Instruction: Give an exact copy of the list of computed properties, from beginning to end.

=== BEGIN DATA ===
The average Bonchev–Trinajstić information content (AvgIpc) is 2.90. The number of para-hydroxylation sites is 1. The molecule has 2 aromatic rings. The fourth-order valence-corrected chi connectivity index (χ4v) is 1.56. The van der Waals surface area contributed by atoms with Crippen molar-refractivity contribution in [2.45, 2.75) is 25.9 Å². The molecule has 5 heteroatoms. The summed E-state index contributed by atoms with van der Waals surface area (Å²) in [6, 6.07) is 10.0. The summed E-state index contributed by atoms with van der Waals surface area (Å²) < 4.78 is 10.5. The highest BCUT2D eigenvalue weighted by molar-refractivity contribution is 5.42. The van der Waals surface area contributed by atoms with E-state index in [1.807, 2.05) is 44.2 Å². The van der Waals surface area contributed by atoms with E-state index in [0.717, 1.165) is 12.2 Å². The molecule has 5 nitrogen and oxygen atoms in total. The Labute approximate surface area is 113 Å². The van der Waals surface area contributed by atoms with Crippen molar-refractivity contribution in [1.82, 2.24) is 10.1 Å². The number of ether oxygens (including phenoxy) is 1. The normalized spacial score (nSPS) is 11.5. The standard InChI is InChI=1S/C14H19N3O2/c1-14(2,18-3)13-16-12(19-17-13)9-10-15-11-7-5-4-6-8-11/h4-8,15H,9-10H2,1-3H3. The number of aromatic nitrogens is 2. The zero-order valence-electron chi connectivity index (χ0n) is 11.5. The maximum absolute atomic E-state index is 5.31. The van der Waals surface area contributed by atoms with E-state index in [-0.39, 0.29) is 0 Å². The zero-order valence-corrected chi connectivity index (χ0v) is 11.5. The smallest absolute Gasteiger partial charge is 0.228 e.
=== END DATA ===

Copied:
The average Bonchev–Trinajstić information content (AvgIpc) is 2.90. The number of para-hydroxylation sites is 1. The molecule has 2 aromatic rings. The fourth-order valence-corrected chi connectivity index (χ4v) is 1.56. The van der Waals surface area contributed by atoms with Crippen molar-refractivity contribution in [2.45, 2.75) is 25.9 Å². The molecule has 5 heteroatoms. The summed E-state index contributed by atoms with van der Waals surface area (Å²) in [6, 6.07) is 10.0. The summed E-state index contributed by atoms with van der Waals surface area (Å²) < 4.78 is 10.5. The highest BCUT2D eigenvalue weighted by molar-refractivity contribution is 5.42. The van der Waals surface area contributed by atoms with E-state index in [1.807, 2.05) is 44.2 Å². The van der Waals surface area contributed by atoms with E-state index in [0.717, 1.165) is 12.2 Å². The molecule has 5 nitrogen and oxygen atoms in total. The Labute approximate surface area is 113 Å². The van der Waals surface area contributed by atoms with Crippen molar-refractivity contribution in [1.82, 2.24) is 10.1 Å². The number of ether oxygens (including phenoxy) is 1. The normalized spacial score (nSPS) is 11.5. The standard InChI is InChI=1S/C14H19N3O2/c1-14(2,18-3)13-16-12(19-17-13)9-10-15-11-7-5-4-6-8-11/h4-8,15H,9-10H2,1-3H3. The number of aromatic nitrogens is 2. The zero-order valence-electron chi connectivity index (χ0n) is 11.5. The maximum absolute atomic E-state index is 5.31. The van der Waals surface area contributed by atoms with E-state index in [-0.39, 0.29) is 0 Å². The zero-order valence-corrected chi connectivity index (χ0v) is 11.5. The smallest absolute Gasteiger partial charge is 0.228 e.